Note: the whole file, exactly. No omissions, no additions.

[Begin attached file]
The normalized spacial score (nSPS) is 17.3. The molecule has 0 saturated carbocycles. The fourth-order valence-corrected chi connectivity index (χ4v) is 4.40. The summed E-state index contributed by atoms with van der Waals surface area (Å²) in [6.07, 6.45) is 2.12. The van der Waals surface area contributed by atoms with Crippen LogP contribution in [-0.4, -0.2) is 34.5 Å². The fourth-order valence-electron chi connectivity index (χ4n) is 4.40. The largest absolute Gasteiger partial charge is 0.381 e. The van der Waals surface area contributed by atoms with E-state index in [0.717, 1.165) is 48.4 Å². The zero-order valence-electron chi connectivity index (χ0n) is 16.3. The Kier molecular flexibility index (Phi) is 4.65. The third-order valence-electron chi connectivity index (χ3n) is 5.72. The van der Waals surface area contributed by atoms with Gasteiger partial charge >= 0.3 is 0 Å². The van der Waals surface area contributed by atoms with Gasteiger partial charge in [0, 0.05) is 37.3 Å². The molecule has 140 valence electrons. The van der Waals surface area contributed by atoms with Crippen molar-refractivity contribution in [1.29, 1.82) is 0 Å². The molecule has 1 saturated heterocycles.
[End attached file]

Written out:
The normalized spacial score (nSPS) is 17.3. The molecule has 0 saturated carbocycles. The fourth-order valence-corrected chi connectivity index (χ4v) is 4.40. The summed E-state index contributed by atoms with van der Waals surface area (Å²) in [6.07, 6.45) is 2.12. The van der Waals surface area contributed by atoms with Crippen LogP contribution in [-0.4, -0.2) is 34.5 Å². The fourth-order valence-electron chi connectivity index (χ4n) is 4.40. The largest absolute Gasteiger partial charge is 0.381 e. The van der Waals surface area contributed by atoms with E-state index in [0.717, 1.165) is 48.4 Å². The zero-order valence-electron chi connectivity index (χ0n) is 16.3. The Kier molecular flexibility index (Phi) is 4.65. The third-order valence-electron chi connectivity index (χ3n) is 5.72. The van der Waals surface area contributed by atoms with Gasteiger partial charge >= 0.3 is 0 Å². The van der Waals surface area contributed by atoms with Gasteiger partial charge in [0, 0.05) is 37.3 Å². The molecule has 140 valence electrons. The van der Waals surface area contributed by atoms with Crippen molar-refractivity contribution in [1.29, 1.82) is 0 Å². The molecule has 1 saturated heterocycles.